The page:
Correct.  And we thought as much with the drop to a 192-bit memory bus width.

August 29, 2012 | 11:19 AM - Posted by mark (not verified)

Honestly knowing the memory situation, I recommend the card with the highest quality memory that can be overclocked because that alone is the performance boost for this card....I swear I read a review of a 660ti with some special memory chips...I dunno

August 29, 2012 | 11:26 AM - Posted by Ryan Shrout

Haven't seen any like that yet...

August 29, 2012 | 11:20 AM - Posted by mark (not verified)

Oh yea and Kudos to Zotec with the shorter card! Good for smaller cases.

August 29, 2012 | 11:48 AM - Posted by krvi (not verified)

I ordered the Zotac card early (19th) since I have an SFF system and the Zotac card would be the only one to fit it.
I havent recieved it yet, but thank you for reassuring me that it was a good choise.
I have seen some sites claiming that zotac has a GTX 660 Ti Extreme edition in the making. While some say this is only intended for the chinese market, do you have any info on this and perhaps more specifics, like the size, of that card?

August 29, 2012 | 01:18 PM - Posted by Ryan Shrout

Haven't heard anything yet, sorry.

August 29, 2012 | 01:39 PM - Posted by Thedarklord

Great read Ryan.

It is interesting to see just how much Kepler is affected by memory bandwidth and memory type.

Though we are seeing the downsides to GK104 being spread out as a entire product range, since GK104 was "meant" to be mid-range from the start. While the GTX 680/690/670/660 TI are great cards, they still dont target the "sweet spot" in my opinion, which is in the $150 - $250 ranges (aka cards like GTX 460/560 TI/ect).

#Side note: Do you need any more good reviewers/podcasters ;), lol.

August 29, 2012 | 10:33 PM - Posted by jakman220 (not verified)

I was able to overcloxk a stock 660 ti to within 10% of the speed and bandwidth of a GTX 670, which is realy great imho. The temps were below 75*C.

August 29, 2012 | 10:51 PM - Posted by jakman220 (not verified)

Yup I got my O.C. to 1038/1103/1815 w/a temp at 78*C max.

August 29, 2012 | 11:00 PM - Posted by jakman220 (not verified)

The card is a EVGA 660ti. Overclock the memory and you can overcome the bandwidth restriction. Then the $299 card becomes a real value especialy w/the Borderlands game included.

August 30, 2012 | 08:18 AM - Posted by Ryan Shrout

Agreed, the $50-60 value of the game is pretty enticing considering it is just a current and big name title.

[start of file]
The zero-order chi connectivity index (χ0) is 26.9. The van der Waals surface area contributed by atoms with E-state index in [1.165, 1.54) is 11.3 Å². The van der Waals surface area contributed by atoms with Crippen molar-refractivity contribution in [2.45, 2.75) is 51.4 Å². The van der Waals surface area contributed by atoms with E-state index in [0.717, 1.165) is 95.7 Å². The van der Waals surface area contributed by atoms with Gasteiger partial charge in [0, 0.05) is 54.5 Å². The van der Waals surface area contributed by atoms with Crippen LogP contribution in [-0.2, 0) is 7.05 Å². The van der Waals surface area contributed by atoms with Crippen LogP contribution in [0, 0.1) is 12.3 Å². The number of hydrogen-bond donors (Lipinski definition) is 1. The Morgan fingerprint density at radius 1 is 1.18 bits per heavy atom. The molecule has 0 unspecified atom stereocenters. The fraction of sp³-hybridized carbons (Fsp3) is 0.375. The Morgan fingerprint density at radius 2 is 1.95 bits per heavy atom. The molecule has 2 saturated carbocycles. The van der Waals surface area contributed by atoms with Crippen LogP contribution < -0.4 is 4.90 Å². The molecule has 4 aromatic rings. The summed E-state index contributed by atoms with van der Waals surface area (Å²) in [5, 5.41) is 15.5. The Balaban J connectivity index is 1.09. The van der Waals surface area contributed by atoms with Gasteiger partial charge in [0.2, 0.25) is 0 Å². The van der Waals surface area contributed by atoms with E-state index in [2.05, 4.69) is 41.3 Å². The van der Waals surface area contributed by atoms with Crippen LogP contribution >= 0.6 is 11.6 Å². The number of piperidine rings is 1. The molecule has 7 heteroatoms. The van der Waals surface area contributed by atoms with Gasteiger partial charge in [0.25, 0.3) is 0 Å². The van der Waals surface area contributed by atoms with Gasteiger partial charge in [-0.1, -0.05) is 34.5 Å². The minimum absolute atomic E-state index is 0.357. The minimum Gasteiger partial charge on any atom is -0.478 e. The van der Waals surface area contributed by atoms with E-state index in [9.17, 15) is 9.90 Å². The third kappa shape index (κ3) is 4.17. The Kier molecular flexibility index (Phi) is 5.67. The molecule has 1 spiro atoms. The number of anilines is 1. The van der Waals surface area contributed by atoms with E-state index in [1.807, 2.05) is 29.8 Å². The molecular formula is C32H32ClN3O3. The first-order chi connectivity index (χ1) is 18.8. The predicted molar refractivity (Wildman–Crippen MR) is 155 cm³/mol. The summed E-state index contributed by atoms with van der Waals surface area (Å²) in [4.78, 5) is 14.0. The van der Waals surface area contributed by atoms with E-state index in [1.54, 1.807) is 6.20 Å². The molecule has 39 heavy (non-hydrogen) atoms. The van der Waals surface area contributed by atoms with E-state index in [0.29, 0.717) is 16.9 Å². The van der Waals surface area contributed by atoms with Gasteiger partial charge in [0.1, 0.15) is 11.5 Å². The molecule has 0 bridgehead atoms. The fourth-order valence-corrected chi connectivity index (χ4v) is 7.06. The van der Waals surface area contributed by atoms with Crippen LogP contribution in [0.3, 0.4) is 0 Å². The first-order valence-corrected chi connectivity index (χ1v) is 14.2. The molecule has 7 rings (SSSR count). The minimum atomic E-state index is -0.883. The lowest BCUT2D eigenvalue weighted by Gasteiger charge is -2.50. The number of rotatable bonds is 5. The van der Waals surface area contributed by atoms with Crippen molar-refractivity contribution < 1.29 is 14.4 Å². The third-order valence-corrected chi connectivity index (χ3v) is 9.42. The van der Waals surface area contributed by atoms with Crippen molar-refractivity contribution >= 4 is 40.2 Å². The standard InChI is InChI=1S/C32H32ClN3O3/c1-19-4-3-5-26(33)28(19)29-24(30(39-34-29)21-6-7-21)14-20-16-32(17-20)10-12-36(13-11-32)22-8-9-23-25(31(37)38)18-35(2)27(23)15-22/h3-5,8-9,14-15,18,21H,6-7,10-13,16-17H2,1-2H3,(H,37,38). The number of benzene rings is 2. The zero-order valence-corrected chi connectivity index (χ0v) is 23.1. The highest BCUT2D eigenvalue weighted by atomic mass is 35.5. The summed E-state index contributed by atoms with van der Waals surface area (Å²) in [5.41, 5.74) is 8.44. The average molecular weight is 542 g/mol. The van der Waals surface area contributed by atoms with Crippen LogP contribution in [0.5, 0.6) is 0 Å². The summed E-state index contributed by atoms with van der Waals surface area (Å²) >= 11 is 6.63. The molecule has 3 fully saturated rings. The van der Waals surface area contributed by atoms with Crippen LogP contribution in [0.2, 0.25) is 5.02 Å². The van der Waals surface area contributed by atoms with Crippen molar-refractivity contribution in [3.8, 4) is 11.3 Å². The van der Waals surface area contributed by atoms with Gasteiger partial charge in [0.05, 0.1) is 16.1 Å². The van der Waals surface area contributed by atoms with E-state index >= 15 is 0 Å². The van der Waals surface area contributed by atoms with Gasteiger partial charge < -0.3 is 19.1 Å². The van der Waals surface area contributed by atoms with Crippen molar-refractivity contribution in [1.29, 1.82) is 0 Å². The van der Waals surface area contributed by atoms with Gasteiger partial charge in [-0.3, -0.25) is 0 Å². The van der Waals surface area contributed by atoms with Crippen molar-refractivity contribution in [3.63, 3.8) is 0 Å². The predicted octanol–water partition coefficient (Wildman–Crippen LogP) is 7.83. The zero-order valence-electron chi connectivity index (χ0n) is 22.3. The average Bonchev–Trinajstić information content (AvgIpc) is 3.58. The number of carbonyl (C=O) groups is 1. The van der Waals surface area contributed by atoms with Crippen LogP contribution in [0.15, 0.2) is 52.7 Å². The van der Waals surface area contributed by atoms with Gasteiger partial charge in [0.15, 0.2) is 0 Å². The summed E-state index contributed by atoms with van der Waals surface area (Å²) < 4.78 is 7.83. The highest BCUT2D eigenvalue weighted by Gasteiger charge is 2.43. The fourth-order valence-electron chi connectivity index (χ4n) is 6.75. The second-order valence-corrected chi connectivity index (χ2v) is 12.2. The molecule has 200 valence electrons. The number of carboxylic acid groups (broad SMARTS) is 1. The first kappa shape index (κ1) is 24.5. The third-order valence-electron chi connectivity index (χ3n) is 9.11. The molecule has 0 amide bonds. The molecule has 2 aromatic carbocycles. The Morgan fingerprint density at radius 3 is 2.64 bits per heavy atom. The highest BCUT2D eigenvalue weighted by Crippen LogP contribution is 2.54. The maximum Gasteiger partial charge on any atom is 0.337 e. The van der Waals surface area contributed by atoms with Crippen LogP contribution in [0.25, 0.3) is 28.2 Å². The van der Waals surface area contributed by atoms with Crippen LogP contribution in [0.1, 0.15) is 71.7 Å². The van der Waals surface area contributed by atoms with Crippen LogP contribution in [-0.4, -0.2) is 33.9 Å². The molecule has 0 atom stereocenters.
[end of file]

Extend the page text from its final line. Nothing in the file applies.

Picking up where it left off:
August 30, 2012 | 10:07 AM - Posted by Anonymous (not verified)

It will be interesting to hear MSI's reason for the 114% Power cap. Could it be intentional to keep the Power Edition 660 Ti from overclocking as high as the more expensive Lightening edition?

September 7, 2012 | 05:24 PM - Posted by Sixlef (not verified)

The gpu temperatures dont are rigthes

i have a msi 660 ti oc and my gpu temperatues all all times higths thand yours .

September 15, 2012 | 11:40 PM - Posted by Anonymous (not verified)

got my msi 660ti to 1145/1223 and the memory to 1727mhz resulting in just about 7000mhz with afterburner,3dmark11 standard run P 8735 with those settings P 9237.
pretty good,but the memory bandwith just sucks,metro 2033 on high settings and 4xMsaa and 16xaf i cant get more than 30fps-35fps often dropping below that in intense scenes.
do yourself a favour and spend extra for a gtx 670 as you can run even very high settings and still preform better than a 660ti,and i play only on a 1920x1080 screen.a recent test revealed that even a AMD 7750 performs better with msaa and af settings put to max due to the memory bandwith.

April 3, 2013 | 03:29 PM - Posted by Anonymous (not verified)

I just purchased 2 EVGA GTX 660 TI SC+ 3GB and they are only hitting 60C under load. I'm not sure if something was changed in the 3GB version or if I just have a good card.

Post new comment

The content of this field is kept private and will not be shown publicly.
  • Lines and paragraphs break automatically.
  • Allowed HTML tags: <a> <em> <strong> <cite> <code> <ul> <ol> <li> <dl> <dt> <dd> <blockquote><p><br>
  • Web page addresses and e-mail addresses turn into links automatically.

More information about formatting options

By submitting this form, you accept the Mollom privacy policy.